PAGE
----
But we can't go on doing business this way. We just can't.

This isn't an economy; it's a meth habit.

I think it's fair to say that market crashes should be viewed as a feature of Capitalism rather than a bug. You don't like it, I guess you don't like Capitalism. I think the current crop of cretins have set about marking our form of government to market. Now, we will be able to say to China, or whoever, this is the price. Then they will offer half, and we will say, "what do you think I am?". They will say, "We already know what you are, we're just haggling over a price.".

Does anyone think that they understand what's going on in Washington DC?

I am totally confused. I mean I get it that the Deomcrats and paulson were moving toward some kind of plan that was at about half the 700 billion figure and had some accountabiity, but Republicans in Congress were against it and suddenly McCAin showed up with a cut taxes and deregulate plan which upset everything...

So what is Saint John's goal? Is he trying to be the big hero by getting HIS plan passed?

Is he trying to paint himself and other Republicans as populist savers of the economy by voting "No" and his plan is just his cover so he looks like he has a good suggestion?

Was the Deomcratic plan an attempt to be grown ups or just the Dems getting played again this time by paulson and Wall STreet?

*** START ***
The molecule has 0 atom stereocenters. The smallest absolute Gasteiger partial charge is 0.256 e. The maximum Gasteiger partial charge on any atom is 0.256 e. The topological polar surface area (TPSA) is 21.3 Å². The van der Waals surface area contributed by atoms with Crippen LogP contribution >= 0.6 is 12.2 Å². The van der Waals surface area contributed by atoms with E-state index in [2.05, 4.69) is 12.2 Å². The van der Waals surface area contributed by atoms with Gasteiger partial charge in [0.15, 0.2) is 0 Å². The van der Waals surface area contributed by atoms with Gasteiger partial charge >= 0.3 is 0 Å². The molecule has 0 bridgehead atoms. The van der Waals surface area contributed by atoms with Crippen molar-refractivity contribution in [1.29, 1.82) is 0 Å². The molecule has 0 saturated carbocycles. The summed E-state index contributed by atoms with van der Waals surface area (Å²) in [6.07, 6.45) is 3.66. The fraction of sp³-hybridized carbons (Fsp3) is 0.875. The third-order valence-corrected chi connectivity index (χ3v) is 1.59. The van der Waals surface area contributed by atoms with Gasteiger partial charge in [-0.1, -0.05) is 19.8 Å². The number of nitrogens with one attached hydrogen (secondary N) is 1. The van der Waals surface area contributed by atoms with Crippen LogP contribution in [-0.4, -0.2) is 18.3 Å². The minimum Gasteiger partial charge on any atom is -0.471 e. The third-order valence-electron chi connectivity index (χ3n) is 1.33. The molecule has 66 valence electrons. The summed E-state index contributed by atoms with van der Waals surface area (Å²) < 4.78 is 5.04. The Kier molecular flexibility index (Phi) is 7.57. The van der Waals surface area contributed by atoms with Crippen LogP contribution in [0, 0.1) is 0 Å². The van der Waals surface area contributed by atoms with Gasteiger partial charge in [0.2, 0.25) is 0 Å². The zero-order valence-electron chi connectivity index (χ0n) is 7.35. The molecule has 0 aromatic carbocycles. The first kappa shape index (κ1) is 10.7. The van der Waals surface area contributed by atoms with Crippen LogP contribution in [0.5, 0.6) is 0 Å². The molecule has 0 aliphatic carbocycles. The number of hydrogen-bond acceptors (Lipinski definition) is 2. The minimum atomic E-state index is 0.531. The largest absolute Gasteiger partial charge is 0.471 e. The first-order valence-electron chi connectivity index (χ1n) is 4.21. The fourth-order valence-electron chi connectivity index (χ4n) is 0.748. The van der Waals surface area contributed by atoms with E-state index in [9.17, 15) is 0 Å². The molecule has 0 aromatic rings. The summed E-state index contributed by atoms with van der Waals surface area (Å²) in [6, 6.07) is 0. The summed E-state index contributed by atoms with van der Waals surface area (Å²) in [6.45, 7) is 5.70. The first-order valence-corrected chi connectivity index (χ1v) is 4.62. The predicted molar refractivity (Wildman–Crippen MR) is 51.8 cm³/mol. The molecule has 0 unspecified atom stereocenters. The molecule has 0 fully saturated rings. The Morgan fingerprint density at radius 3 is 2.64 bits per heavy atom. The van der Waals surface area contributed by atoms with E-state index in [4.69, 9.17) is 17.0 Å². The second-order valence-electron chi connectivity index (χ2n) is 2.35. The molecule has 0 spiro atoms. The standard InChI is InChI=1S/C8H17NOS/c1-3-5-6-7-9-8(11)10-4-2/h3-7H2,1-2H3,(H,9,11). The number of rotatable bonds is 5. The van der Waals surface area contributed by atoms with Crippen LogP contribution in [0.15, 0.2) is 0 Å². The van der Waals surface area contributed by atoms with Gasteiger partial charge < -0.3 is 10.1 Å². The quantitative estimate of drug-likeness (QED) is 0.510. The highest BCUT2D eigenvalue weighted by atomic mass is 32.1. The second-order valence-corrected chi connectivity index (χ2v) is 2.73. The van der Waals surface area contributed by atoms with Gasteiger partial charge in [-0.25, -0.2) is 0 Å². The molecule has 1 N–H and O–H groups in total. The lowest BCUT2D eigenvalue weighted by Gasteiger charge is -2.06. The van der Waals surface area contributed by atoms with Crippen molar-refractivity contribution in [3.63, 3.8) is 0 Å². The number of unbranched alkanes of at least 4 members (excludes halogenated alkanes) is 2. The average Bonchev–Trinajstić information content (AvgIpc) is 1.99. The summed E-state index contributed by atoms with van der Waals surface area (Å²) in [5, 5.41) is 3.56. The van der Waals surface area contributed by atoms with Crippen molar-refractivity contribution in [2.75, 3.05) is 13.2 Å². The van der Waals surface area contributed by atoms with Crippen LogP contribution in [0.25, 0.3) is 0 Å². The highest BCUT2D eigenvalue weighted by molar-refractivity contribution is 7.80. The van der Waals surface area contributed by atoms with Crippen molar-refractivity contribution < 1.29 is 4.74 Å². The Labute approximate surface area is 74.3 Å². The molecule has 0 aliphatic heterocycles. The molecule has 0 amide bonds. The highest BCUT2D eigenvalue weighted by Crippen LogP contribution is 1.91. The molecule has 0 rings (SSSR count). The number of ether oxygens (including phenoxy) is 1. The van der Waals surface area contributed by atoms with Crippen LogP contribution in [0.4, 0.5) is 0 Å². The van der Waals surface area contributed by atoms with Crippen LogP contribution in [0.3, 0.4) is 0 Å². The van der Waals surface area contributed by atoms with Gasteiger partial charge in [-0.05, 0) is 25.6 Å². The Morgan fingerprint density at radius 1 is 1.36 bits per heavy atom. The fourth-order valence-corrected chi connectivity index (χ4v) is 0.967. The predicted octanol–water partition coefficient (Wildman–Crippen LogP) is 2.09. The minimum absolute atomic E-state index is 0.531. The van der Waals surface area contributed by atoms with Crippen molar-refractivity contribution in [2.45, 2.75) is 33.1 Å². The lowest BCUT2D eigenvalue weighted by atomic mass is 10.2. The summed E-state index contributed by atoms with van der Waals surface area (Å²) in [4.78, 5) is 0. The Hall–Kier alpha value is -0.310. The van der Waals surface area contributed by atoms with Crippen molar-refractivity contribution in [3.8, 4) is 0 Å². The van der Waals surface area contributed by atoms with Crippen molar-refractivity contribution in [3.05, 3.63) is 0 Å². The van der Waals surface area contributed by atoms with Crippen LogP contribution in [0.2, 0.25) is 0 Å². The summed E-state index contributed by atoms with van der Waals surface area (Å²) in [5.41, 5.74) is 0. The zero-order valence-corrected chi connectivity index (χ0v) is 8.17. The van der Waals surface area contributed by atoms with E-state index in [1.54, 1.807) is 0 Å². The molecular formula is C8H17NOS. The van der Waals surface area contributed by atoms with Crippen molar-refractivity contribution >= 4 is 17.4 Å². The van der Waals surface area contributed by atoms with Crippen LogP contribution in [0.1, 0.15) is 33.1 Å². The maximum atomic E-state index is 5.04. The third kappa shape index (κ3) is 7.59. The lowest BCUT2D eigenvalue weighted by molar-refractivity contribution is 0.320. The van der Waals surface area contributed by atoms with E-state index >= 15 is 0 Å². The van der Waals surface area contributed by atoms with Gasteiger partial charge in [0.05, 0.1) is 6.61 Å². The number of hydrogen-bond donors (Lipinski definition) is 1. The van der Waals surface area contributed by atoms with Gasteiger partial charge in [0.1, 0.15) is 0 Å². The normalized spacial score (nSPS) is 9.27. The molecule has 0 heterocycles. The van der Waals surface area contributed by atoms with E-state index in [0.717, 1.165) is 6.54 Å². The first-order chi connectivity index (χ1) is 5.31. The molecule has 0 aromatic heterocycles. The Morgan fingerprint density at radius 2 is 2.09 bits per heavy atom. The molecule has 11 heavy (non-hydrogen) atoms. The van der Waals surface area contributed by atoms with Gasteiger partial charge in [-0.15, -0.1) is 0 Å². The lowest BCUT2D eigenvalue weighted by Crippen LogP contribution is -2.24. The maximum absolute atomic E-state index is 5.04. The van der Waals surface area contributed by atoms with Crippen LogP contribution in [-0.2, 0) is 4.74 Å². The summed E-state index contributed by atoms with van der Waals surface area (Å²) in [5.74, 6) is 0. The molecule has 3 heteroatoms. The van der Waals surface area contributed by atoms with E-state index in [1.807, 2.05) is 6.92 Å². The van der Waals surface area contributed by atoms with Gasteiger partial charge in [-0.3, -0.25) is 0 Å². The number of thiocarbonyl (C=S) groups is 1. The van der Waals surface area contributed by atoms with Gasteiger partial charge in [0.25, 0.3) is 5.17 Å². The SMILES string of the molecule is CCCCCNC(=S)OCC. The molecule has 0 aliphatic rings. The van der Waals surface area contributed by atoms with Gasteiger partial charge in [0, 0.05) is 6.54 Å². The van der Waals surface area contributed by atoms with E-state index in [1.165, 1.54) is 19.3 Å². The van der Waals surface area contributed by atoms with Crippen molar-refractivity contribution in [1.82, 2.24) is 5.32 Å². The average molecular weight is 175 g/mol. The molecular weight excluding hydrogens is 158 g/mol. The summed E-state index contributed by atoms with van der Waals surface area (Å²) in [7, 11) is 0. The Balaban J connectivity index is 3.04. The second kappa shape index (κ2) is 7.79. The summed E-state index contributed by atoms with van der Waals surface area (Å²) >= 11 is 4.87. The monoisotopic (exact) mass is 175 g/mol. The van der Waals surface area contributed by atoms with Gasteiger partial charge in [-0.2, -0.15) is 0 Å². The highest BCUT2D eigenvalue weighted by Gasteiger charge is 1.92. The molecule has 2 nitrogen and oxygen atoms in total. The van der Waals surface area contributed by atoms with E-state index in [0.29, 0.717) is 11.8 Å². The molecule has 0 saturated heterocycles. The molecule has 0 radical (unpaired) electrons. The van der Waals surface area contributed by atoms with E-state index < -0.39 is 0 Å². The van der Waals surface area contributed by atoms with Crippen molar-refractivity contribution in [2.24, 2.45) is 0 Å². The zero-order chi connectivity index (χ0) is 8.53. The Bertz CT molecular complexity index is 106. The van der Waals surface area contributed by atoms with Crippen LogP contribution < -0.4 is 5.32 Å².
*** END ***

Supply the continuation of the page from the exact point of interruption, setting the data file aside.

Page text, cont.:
I'm having trouble follwing the plot of this drama.

So what is Saint John's goal? Is he trying to be the big hero by getting HIS plan passed?

I think the main plan at this point is to stall until Saturday so that he doesn't have to go to the debate. I assume that he also wants to look presidential by rushing back to Washington to help solve a crisis. I'm not sure how he plans on making those two parts of the plan both work.

That just hurts my soul.

Good lord, did you read Schiffren's entire post?

"McCain, who has been immersed in this stuff for 30 years, should be able to discuss foreign policy with half his brain tied behind his back."

Yikes, where do they come up with this stuff?

This is a great reference. Thank you.

Shatner cover is better.

He really thinks that he can't handlea debate? Honestly the debates aren't that haed. All one needs is a catch phrase and an air of confidence. That's how Bonzo "won" his debate with Mondale.

The Paulson deal, said to be agreed upon at the market close, has fallen apart.

The Republican Party, on behalf of John McCain, walked out.

Filth.

There going to take it all down.

Run for your fucking lives.


the NYT today:

Talks Implode During Day of Chaos; Fate of Bailout Plan Remains Unresolved

"If money isn't loosened up, this sucker could go down," President Bush declared Thursday as he watched the $700 billion bailout package fall apart before his eyes
[parenthetical note: I truly will miss this man's way with words, once he has left the public scene.]
“We’re in a serious economic crisis,” Mr. Bush told reporters as the meeting began shortly before 4 p.m. in the Cabinet Room, adding, “My hope is we can reach an agreement very shortly.”

But once the doors closed, the smooth-talking House Republican leader, John A. Boehner of Ohio, surprised many in the room by declaring that his caucus could not support the plan to allow the government to buy distressed mortgage assets from ailing financial companies.

Mr. Boehner pressed an alternative that involved a smaller role for the government, and Mr. McCain, whose support of the deal is critical if fellow Republicans are to sign on, declined to take a stand.

The talks broke up in angry recriminations, according to accounts provided by a participant and others who were briefed on the session, and were followed by dueling news conferences and interviews rife with partisan finger-pointing.